Big wheels keep on turning. And at UC Santa Barbara, they’ve rolled right to an elite distinction: Platinum-level Bike Friendly University (BFU).
The League of American Bicyclists — the oldest and only grassroots advocacy organization for people who bike — awards select, applying colleges and universities in recognition of institutions’ achievements in promoting and enabling safe, accessible bicycling on campus. Designations are good for four years.
UC Santa Barbara twice before, in 2011 and 2015, was rated at the Gold level. With the announcement today of 48 new and renewing BFUs across the country, UCSB cements its place in a cutting-edge group of U.S. higher-education institutions transforming their campuses and the communities around them. There are now 208 BFUs in 47 states and Washington, D.C.
“We’ve been working on this goal for the past four years,” said Mo Lovegreen, director of sustainability for the campus. “As we move to a system that is less carbon intense, providing a safe bike path and bike parking system is crucial in getting people out of their cars and into a mode of transportation that is healthier for both themselves and the planet.”
The Bicycle Friendly University program evaluates applicants’ efforts to promote bicycling in five primary areas: engineering, encouragement, education, enforcement and evaluation/planning.
Of the total 208 campuses named Bike Friendly Universities in the 2019 ratings, only 4% of them — just eight institutions nationwide — are designated platinum. And three of them are UC campuses: Santa Barbara, Davis and Irvine.
“UC Santa Barbara, indeed the entire UC system, is deeply committed to becoming carbon neutral as quickly as possible,” said Ken Hiltner, a professor of English and of environmental studies who co-chairs the campus Sustainable Transportation Committee. “Since bicycles are a terrific carbon-free form of transportation, being an exceptionally bike friendly campus is great for both the UC Santa Barbara community and the planet.”
Long known for its bicycle culture, UC Santa Barbara today has 7 miles of Class 1 bicycle paths and upwards of 20,000 bike parking spots, including those at campus housing.
Among the factors that were key to the new, top-level designation: the campus’s still-young bike share program. Launched in fall 2018, UCSB Sustainability partnered with myriad entities — Associated Students BIKE Committee, Transportation and Parking Services, the purchasing department, the County of Santa Barbara, the cities of Santa Barbara and of Goleta, SBCAG, Santa Barbara Bicycle Coalition, Santa Barbara Waterfront and Santa Barbara City College — to get it done.
In addition, the campus’s Sustainable Transportation Committee has been working on a master transportation plan that includes bike infrastructure.
“These two things helped us to achieve the platinum level,” Lovegreen said.
Educational outreach around biking was also crucial, said James Wagner, manager of UCSB’s Transportation Alternatives Program (TAP). To that end, he noted, the Associated Students (A.S.) Bicycle Committee for the past three years has offered bike education events and bike light giveaways. And TAP since 2014 has partnered with UCPD and others on quarterly sales of abandoned bikes.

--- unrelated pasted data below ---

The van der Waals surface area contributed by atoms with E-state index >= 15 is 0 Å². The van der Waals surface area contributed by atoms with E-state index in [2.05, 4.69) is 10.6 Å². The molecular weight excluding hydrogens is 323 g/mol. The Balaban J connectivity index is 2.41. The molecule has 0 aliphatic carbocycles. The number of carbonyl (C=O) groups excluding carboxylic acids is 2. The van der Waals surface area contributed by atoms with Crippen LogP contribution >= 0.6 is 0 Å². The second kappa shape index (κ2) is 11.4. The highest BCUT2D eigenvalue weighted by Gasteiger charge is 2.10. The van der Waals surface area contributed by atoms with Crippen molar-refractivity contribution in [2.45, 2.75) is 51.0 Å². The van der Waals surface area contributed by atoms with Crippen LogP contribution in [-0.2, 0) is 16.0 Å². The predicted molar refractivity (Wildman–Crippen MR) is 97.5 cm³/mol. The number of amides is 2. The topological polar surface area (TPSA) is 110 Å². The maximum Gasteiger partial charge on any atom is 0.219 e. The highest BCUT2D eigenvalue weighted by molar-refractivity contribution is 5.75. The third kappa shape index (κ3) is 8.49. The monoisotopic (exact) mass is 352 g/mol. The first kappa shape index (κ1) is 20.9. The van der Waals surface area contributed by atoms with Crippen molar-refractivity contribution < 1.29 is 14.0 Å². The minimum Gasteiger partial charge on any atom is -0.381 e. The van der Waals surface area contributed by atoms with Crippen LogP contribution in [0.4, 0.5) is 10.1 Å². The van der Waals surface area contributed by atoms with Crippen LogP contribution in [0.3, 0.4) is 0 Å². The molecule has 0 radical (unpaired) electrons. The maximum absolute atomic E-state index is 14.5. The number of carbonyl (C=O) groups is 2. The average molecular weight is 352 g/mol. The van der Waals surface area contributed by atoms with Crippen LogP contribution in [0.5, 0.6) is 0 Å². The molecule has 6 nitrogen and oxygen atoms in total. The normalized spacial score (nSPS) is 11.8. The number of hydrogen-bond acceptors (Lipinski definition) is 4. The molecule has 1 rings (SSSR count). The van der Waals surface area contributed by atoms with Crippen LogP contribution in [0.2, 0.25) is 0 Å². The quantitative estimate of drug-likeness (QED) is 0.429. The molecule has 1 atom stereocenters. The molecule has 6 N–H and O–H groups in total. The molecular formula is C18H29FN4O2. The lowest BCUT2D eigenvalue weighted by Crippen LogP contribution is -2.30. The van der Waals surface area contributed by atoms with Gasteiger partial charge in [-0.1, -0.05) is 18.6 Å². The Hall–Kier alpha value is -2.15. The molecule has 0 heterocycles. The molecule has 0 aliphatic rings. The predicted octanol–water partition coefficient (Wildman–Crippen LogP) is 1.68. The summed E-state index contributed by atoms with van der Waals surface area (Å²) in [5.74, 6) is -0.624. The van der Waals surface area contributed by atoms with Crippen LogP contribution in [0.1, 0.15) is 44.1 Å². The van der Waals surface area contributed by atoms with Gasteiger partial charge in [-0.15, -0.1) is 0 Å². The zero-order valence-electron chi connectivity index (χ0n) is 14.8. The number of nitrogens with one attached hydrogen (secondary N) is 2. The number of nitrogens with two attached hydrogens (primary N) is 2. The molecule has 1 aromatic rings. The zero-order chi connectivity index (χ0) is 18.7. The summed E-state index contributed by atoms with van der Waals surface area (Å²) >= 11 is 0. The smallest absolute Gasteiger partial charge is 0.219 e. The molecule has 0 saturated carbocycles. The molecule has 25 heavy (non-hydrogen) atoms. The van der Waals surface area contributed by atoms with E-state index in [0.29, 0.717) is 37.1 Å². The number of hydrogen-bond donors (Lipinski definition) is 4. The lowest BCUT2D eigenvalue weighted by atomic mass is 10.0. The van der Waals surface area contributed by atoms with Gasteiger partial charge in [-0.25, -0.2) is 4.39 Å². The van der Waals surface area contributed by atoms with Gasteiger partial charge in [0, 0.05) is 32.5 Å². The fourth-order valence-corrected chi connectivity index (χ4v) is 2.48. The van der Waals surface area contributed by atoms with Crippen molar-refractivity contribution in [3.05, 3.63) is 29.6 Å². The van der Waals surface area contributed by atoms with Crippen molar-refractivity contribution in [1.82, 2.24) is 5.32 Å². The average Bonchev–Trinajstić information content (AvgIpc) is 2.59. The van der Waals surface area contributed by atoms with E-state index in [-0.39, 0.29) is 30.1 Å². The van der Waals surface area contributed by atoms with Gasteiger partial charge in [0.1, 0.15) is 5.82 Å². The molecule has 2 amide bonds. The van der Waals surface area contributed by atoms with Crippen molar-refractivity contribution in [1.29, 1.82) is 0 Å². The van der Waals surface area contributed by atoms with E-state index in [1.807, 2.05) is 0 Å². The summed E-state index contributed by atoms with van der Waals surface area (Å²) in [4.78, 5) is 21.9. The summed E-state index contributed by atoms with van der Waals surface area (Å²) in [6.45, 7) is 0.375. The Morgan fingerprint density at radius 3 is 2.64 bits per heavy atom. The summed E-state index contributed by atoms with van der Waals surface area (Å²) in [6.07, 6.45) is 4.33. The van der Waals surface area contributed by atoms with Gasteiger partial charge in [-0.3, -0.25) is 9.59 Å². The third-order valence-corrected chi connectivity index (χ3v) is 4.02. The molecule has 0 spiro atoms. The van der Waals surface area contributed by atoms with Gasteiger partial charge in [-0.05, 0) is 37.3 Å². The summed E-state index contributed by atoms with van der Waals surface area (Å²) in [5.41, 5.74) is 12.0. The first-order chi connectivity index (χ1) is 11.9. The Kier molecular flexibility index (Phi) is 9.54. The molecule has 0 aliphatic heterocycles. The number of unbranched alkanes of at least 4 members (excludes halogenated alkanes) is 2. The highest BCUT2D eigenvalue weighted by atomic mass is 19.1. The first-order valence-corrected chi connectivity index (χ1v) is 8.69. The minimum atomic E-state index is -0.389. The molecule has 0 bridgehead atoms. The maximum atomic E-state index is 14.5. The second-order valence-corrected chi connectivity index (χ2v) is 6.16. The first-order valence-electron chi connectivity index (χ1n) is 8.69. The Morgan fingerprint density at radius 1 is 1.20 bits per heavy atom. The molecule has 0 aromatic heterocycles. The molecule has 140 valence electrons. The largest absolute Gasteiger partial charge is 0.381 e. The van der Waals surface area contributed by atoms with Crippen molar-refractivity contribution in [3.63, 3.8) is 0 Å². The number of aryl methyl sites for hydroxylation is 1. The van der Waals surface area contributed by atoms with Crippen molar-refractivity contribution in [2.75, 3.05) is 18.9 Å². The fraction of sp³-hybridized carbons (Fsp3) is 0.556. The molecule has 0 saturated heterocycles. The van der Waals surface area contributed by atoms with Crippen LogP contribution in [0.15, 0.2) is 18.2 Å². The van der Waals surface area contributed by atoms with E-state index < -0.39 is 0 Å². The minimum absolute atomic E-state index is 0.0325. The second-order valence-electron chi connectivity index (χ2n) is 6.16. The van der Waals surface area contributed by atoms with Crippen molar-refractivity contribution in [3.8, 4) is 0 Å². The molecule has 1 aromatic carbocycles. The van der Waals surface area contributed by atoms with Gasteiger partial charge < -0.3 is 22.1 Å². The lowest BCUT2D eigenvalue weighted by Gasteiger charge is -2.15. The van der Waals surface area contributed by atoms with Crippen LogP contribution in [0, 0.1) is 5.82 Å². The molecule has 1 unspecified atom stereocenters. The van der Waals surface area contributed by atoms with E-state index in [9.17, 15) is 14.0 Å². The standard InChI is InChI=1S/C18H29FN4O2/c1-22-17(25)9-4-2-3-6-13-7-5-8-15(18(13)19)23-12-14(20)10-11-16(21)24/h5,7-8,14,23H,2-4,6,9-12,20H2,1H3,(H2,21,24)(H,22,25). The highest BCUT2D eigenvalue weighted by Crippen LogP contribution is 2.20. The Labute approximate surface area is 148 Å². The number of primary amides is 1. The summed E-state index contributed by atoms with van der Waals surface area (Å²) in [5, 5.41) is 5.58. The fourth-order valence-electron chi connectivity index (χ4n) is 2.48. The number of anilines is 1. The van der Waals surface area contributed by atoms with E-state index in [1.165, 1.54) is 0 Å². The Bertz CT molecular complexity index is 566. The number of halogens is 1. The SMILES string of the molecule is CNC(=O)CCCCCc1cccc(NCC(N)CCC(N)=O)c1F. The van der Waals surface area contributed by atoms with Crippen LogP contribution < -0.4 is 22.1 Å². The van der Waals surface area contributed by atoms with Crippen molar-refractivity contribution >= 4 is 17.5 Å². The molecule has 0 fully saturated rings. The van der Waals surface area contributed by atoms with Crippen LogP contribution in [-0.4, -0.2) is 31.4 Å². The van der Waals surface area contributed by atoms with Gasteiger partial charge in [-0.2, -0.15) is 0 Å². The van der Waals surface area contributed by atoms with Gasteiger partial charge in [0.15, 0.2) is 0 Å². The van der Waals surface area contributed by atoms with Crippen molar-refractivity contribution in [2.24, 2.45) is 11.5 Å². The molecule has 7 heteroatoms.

“UC Santa Barbara strives to increase our sustainability and reduce our greenhouse gas emissions and reduce our other potentially negative environmental impacts,” said Wagner. “Since the 1960s UCSB has relied on bicycles as an ideal way to get around our relatively flat topography and mild weather. The campus now has four bicycle underpasses and nine bicycle roundabouts, a student-funded bicycle repair shop and 400 bicycle share bicycles. The campus funds maintenance of the campus bicycle infrastructure.”
Every UC Santa Barbara student pays lock-in fees that support the A.S. Bicycle Shop and the A.S. Bicycle Committee that fund bicycle infrastructure improvements.
“Our extensive system of dedicated bicycle paths and plentiful parking means that students who never rode a bike before coming to UCSB still end up using one as their primary method of transportation,” said Sarah Siedschlag of Associated Students, who is advisor to the Bicycle Committee. “We are excited to be able to encourage such a healthy, low-impact way to travel to and from class and campus, and thank the League of American Bicyclists for recognizing us as a platinum-level Bicycle Friendly University."
UC Santa Barbara students choose bicycles more than any other means of transportation, with 55% of undergraduates riding to campus on any given day (walking is a distant second, at 21 percent). Among the overall campus population, an approximate 46% ride their bikes.
“For the last half-century, UC Santa Barbara has been associated with a distinct and dynamic bicycle culture, which has led to the development of unique and widely used standards for bicycle infrastructure design and planning,” said Dennis Whelan, associate campus architect in the Office of Campus Planning and Design. “The campus reflects the nature of UC as a research institution; with students, staff and faculty testing and developing bicycling standards that continue to evolve.”